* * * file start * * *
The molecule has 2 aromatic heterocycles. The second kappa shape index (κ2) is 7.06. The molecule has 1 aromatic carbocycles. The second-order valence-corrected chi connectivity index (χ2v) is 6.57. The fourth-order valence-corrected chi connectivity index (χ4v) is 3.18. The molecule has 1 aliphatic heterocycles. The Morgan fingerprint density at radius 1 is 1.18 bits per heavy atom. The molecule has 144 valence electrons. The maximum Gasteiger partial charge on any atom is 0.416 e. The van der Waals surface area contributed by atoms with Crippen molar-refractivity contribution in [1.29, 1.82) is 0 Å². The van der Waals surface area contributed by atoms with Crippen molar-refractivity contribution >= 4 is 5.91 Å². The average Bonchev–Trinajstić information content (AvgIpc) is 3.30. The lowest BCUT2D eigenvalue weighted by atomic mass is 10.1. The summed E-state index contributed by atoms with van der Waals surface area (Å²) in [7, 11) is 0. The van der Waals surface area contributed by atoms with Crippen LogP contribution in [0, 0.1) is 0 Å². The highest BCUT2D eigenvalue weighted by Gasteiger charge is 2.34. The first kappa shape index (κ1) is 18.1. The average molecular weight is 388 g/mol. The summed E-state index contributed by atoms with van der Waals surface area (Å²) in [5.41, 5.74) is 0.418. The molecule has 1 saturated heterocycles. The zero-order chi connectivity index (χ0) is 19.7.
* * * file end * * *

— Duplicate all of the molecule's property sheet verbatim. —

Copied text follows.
The molecule has 2 aromatic heterocycles. The second kappa shape index (κ2) is 7.06. The molecule has 1 aromatic carbocycles. The second-order valence-corrected chi connectivity index (χ2v) is 6.57. The fourth-order valence-corrected chi connectivity index (χ4v) is 3.18. The molecule has 1 aliphatic heterocycles. The Morgan fingerprint density at radius 1 is 1.18 bits per heavy atom. The molecule has 144 valence electrons. The maximum Gasteiger partial charge on any atom is 0.416 e. The van der Waals surface area contributed by atoms with Crippen molar-refractivity contribution in [1.29, 1.82) is 0 Å². The van der Waals surface area contributed by atoms with Crippen molar-refractivity contribution >= 4 is 5.91 Å². The average Bonchev–Trinajstić information content (AvgIpc) is 3.30. The lowest BCUT2D eigenvalue weighted by atomic mass is 10.1. The summed E-state index contributed by atoms with van der Waals surface area (Å²) in [7, 11) is 0. The van der Waals surface area contributed by atoms with Crippen LogP contribution in [0, 0.1) is 0 Å². The highest BCUT2D eigenvalue weighted by Gasteiger charge is 2.34. The first kappa shape index (κ1) is 18.1. The average molecular weight is 388 g/mol. The summed E-state index contributed by atoms with van der Waals surface area (Å²) in [5.41, 5.74) is 0.418. The molecule has 1 saturated heterocycles. The zero-order chi connectivity index (χ0) is 19.7.